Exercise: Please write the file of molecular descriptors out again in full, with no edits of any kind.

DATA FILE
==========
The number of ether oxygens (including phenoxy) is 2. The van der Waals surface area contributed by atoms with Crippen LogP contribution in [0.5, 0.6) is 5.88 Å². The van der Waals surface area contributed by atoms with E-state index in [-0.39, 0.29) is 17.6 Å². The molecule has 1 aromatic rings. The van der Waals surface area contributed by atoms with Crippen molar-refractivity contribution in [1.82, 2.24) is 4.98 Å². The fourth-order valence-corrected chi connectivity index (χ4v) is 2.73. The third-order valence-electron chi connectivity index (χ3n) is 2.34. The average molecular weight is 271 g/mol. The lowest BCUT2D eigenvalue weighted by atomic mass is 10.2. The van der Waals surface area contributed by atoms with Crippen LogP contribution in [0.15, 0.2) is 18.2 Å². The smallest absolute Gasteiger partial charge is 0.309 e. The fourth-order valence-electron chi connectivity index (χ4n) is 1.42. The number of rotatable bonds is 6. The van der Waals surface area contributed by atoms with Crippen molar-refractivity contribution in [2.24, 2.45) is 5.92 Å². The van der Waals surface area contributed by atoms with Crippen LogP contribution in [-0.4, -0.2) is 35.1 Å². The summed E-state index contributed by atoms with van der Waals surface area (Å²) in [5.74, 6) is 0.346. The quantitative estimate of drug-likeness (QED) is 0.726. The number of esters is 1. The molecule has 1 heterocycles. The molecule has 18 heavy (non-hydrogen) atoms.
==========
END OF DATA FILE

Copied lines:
The number of ether oxygens (including phenoxy) is 2. The van der Waals surface area contributed by atoms with Crippen LogP contribution in [0.5, 0.6) is 5.88 Å². The van der Waals surface area contributed by atoms with E-state index in [-0.39, 0.29) is 17.6 Å². The molecule has 1 aromatic rings. The van der Waals surface area contributed by atoms with Crippen molar-refractivity contribution in [1.82, 2.24) is 4.98 Å². The fourth-order valence-corrected chi connectivity index (χ4v) is 2.73. The third-order valence-electron chi connectivity index (χ3n) is 2.34. The average molecular weight is 271 g/mol. The lowest BCUT2D eigenvalue weighted by atomic mass is 10.2. The van der Waals surface area contributed by atoms with Crippen LogP contribution in [0.15, 0.2) is 18.2 Å². The smallest absolute Gasteiger partial charge is 0.309 e. The fourth-order valence-electron chi connectivity index (χ4n) is 1.42. The number of rotatable bonds is 6. The van der Waals surface area contributed by atoms with Crippen molar-refractivity contribution in [2.24, 2.45) is 5.92 Å². The van der Waals surface area contributed by atoms with Crippen LogP contribution in [-0.4, -0.2) is 35.1 Å². The summed E-state index contributed by atoms with van der Waals surface area (Å²) in [5.74, 6) is 0.346. The quantitative estimate of drug-likeness (QED) is 0.726. The number of esters is 1. The molecule has 1 heterocycles. The molecule has 18 heavy (non-hydrogen) atoms.